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FDA Advisory Panels: Prescribe Naloxone With Opioid Painkillers

Federal government urged to make naloxone more widely available, easier to obtain, and cheaper

Please note: This article was published more than one year ago. The facts and conclusions presented may have since changed and may no longer be accurate. And "More information" links may no longer work. Questions about personal health should always be referred to a physician or other health care professional.

WEDNESDAY, Dec. 19, 2018 (HealthDay News) -- The labels of prescription opioid painkillers should advise doctors to consider simultaneously prescribing the opioid overdose antidote naloxone, two U.S. Food and Drug Administration advisory panels recommend.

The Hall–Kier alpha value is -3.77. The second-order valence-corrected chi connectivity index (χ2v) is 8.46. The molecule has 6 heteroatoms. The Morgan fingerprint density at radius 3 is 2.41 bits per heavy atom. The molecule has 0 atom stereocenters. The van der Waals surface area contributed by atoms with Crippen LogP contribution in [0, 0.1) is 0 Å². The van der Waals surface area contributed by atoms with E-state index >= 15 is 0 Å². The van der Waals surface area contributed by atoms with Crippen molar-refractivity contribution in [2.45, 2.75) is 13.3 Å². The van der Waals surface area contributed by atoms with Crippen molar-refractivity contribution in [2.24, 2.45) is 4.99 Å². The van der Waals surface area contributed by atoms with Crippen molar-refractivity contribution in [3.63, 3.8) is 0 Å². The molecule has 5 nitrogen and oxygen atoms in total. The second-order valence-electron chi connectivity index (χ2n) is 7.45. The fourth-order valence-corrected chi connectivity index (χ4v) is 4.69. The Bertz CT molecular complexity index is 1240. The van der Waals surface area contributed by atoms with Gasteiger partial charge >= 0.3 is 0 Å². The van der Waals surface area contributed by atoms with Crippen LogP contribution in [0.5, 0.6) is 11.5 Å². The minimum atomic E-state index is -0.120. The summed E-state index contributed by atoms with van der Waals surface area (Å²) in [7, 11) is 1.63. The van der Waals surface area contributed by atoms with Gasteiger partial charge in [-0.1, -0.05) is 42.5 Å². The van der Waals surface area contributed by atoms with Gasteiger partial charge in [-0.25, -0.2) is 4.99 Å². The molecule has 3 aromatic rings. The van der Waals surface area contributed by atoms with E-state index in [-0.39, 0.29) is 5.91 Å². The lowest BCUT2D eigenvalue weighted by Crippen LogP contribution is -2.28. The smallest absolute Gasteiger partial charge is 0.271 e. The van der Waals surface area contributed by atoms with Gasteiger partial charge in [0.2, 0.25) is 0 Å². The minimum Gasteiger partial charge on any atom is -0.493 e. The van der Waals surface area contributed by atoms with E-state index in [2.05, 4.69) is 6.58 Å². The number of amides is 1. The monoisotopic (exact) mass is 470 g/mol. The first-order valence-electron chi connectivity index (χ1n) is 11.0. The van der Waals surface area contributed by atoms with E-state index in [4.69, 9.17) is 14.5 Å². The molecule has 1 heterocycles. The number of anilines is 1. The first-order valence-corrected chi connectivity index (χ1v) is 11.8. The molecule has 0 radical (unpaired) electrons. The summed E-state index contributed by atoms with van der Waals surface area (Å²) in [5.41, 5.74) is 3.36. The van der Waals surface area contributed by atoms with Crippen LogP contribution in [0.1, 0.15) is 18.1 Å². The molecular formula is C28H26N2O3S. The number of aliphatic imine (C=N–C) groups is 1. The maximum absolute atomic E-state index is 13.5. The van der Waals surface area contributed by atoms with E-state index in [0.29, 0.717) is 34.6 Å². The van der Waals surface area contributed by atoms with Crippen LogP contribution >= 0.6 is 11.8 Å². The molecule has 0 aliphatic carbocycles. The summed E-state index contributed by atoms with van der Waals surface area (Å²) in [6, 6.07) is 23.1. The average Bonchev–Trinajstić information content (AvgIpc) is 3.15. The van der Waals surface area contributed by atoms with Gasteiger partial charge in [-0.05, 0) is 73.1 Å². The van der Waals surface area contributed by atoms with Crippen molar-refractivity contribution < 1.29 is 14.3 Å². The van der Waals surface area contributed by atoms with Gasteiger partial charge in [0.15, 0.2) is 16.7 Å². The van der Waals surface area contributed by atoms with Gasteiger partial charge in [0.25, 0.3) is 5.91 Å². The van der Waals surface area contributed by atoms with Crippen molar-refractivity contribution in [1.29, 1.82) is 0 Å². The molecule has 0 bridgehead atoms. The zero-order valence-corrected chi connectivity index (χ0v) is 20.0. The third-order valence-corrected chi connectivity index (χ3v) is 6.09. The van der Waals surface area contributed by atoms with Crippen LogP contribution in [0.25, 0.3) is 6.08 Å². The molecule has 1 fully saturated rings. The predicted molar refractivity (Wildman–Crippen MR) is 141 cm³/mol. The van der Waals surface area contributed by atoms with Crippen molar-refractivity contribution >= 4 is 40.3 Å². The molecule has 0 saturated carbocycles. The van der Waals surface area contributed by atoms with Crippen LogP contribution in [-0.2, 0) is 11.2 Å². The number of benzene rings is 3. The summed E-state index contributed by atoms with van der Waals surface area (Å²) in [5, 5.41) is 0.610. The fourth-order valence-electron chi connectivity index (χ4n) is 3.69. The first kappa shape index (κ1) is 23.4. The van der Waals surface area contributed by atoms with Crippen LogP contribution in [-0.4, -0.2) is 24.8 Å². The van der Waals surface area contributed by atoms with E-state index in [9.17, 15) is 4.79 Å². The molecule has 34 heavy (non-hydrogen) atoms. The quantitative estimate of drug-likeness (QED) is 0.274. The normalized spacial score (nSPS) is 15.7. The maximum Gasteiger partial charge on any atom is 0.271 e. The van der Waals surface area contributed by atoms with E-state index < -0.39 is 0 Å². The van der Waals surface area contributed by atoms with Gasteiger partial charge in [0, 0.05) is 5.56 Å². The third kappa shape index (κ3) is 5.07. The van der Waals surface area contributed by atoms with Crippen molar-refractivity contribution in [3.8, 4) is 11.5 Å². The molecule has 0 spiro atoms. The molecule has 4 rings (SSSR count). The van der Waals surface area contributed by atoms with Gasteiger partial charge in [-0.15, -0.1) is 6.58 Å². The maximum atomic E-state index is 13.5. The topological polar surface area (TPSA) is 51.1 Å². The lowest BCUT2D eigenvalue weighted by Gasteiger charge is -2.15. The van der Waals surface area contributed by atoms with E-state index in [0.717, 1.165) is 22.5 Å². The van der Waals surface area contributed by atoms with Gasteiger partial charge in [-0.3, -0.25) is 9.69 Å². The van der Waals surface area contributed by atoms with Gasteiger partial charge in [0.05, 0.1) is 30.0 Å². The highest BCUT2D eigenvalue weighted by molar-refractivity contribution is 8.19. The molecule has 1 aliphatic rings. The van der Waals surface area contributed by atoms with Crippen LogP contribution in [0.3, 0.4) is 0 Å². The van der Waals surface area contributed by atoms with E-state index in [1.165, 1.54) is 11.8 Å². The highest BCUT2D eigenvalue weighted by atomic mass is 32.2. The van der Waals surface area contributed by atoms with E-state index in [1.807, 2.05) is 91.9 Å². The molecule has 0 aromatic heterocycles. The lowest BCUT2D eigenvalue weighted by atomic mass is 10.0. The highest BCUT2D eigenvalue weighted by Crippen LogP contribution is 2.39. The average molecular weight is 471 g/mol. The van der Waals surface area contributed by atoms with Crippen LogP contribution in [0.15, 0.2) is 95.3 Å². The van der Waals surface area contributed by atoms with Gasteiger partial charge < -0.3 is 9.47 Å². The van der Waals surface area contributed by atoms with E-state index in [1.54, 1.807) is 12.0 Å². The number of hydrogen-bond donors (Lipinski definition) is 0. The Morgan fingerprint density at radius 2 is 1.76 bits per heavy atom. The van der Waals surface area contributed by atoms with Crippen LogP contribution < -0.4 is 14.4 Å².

The 12-to-11 vote during a joint meeting of the committees was described by several members as a message to the federal government to make naloxone more widely available, easier to obtain, and cheaper, the Washington Post reported. Although not required to do so, the FDA often follows the recommendations of its advisory committees.

Earlier this year, U.S. Surgeon General Jerome Adams, M.D., M.P.H., issued an advisory urging opioid users, their families, and their friends to keep naloxone nearby, the Post reported.

In 2017, there were a record 70,000 drug overdose deaths, including a record 47,600 opioid overdose deaths in the United States, according to the U.S. Centers for Disease Control and Prevention.

Washington Post Article

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